A fine film that strips London of its light pollution, and show you what you’d probably be able to see instead. Beautiful stuff.
environment & politics
“It’s time we stop apologizing for how we get our protein. This is who we are. Unless you’re a small time rancher, small time farmer, a hunter or fishermen… you really have no idea where your food comes from. Most people don’t even think about it. Well, we think about it.”
I’m sure some might see the controversy in this, and hunting for food in general, but there’s a lot of sense in that statement. These people are getting some of the most ecologically sustainable forms of protein, from animals that have lived healthy, free lives. Food for thought…
It’s a long film and, ultimately, contains many concepts you’ve probably heard before. But this is put together very well and deserves watching.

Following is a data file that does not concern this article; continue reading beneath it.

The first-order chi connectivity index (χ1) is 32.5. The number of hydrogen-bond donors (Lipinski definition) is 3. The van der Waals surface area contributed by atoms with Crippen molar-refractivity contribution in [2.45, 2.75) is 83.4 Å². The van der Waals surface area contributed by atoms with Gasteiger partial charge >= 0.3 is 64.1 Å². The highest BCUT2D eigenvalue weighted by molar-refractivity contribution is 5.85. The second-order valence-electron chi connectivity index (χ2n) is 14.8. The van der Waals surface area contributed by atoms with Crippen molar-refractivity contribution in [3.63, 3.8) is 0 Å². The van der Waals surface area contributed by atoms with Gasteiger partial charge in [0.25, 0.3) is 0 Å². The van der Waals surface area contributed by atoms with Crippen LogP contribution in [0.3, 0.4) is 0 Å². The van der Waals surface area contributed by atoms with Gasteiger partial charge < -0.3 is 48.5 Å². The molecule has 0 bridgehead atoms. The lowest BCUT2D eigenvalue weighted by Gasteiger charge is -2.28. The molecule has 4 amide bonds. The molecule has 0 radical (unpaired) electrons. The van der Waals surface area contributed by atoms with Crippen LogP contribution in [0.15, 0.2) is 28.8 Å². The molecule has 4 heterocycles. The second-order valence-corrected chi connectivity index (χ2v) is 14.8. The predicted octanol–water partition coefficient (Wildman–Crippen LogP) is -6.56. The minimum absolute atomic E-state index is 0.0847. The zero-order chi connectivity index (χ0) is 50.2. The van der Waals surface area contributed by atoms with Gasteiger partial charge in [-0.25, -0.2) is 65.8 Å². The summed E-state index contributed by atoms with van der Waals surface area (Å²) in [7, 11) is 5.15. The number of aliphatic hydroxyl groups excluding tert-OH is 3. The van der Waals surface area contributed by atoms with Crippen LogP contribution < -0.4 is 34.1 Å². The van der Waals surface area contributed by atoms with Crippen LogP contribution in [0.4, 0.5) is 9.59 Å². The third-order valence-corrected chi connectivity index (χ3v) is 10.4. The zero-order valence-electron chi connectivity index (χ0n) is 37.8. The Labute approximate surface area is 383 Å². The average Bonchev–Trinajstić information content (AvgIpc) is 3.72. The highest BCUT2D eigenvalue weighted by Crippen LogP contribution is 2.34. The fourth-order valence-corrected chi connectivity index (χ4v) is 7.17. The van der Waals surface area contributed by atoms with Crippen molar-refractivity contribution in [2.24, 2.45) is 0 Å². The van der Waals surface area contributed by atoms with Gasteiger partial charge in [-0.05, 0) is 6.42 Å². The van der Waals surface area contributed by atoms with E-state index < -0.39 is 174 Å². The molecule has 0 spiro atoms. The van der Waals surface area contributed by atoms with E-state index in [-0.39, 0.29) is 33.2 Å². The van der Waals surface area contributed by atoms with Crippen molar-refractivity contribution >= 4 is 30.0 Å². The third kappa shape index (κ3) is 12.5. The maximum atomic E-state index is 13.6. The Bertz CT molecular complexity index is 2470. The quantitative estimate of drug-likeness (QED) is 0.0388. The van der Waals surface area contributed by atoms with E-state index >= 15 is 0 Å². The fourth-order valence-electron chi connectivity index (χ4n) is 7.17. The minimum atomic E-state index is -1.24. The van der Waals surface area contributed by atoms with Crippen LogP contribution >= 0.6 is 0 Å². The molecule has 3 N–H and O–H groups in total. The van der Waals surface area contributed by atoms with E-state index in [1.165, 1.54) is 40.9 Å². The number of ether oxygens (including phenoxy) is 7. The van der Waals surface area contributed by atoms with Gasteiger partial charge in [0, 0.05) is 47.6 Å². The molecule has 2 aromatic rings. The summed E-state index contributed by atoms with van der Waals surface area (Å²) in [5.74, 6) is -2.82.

Nice little animation on our plastic consumption.
“Since the discovery of the Pacific Garbage Patch in 1997, which is predicted to measure twice the size of Texas, five more have been found across the world’s oceans with the Atlantic gyre predicted to be even larger. This plastic takes thousands of years to degrade, remaining in the environment to be broken up into ever smaller fragments by ocean currents.”
Read more on Vimeo.
There’s a gallery of these over at the Guardian. Though just about all forms of energy generation are controversial to some section of the population, I reckon wind turbines are among the most beautiful. There’s a weird, hypnotic grace to their movements – and, besides, I’d far rather live next to one of these than a coal mine.
This is pretty interesting. Grad student Aaron Mickelson has created a whole load of design ideas with the aim to reduce packaging waste.
The fascinating world of corals and sponges.
A nice little video of community wildlife management in Namibia.